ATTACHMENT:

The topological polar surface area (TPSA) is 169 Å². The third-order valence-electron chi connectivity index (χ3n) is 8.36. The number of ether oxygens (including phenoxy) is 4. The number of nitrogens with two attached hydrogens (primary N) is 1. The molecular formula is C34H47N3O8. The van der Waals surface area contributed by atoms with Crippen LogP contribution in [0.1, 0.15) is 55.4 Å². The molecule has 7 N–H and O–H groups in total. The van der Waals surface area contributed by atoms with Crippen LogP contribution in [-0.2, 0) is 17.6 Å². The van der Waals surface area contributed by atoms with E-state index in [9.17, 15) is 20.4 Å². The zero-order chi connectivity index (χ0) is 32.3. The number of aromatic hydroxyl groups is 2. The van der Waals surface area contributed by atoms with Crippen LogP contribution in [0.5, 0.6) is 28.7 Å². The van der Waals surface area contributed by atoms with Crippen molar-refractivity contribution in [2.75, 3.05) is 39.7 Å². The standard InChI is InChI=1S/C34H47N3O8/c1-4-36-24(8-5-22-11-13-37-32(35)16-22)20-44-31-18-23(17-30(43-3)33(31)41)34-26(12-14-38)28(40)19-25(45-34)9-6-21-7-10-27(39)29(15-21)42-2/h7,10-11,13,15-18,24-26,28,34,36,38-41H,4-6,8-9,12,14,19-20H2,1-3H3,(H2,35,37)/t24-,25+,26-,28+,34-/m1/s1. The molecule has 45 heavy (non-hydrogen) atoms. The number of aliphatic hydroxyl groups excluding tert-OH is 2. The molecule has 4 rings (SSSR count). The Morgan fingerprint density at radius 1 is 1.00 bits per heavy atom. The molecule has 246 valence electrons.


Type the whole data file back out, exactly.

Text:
The topological polar surface area (TPSA) is 169 Å². The third-order valence-electron chi connectivity index (χ3n) is 8.36. The number of ether oxygens (including phenoxy) is 4. The number of nitrogens with two attached hydrogens (primary N) is 1. The molecular formula is C34H47N3O8. The van der Waals surface area contributed by atoms with Crippen LogP contribution in [0.1, 0.15) is 55.4 Å². The molecule has 7 N–H and O–H groups in total. The van der Waals surface area contributed by atoms with Crippen LogP contribution in [-0.2, 0) is 17.6 Å². The van der Waals surface area contributed by atoms with E-state index in [9.17, 15) is 20.4 Å². The zero-order chi connectivity index (χ0) is 32.3. The number of aromatic hydroxyl groups is 2. The van der Waals surface area contributed by atoms with Crippen LogP contribution in [0.5, 0.6) is 28.7 Å². The van der Waals surface area contributed by atoms with Crippen molar-refractivity contribution in [2.75, 3.05) is 39.7 Å². The standard InChI is InChI=1S/C34H47N3O8/c1-4-36-24(8-5-22-11-13-37-32(35)16-22)20-44-31-18-23(17-30(43-3)33(31)41)34-26(12-14-38)28(40)19-25(45-34)9-6-21-7-10-27(39)29(15-21)42-2/h7,10-11,13,15-18,24-26,28,34,36,38-41H,4-6,8-9,12,14,19-20H2,1-3H3,(H2,35,37)/t24-,25+,26-,28+,34-/m1/s1. The molecule has 45 heavy (non-hydrogen) atoms. The number of aliphatic hydroxyl groups excluding tert-OH is 2. The molecule has 4 rings (SSSR count). The Morgan fingerprint density at radius 1 is 1.00 bits per heavy atom. The molecule has 246 valence electrons.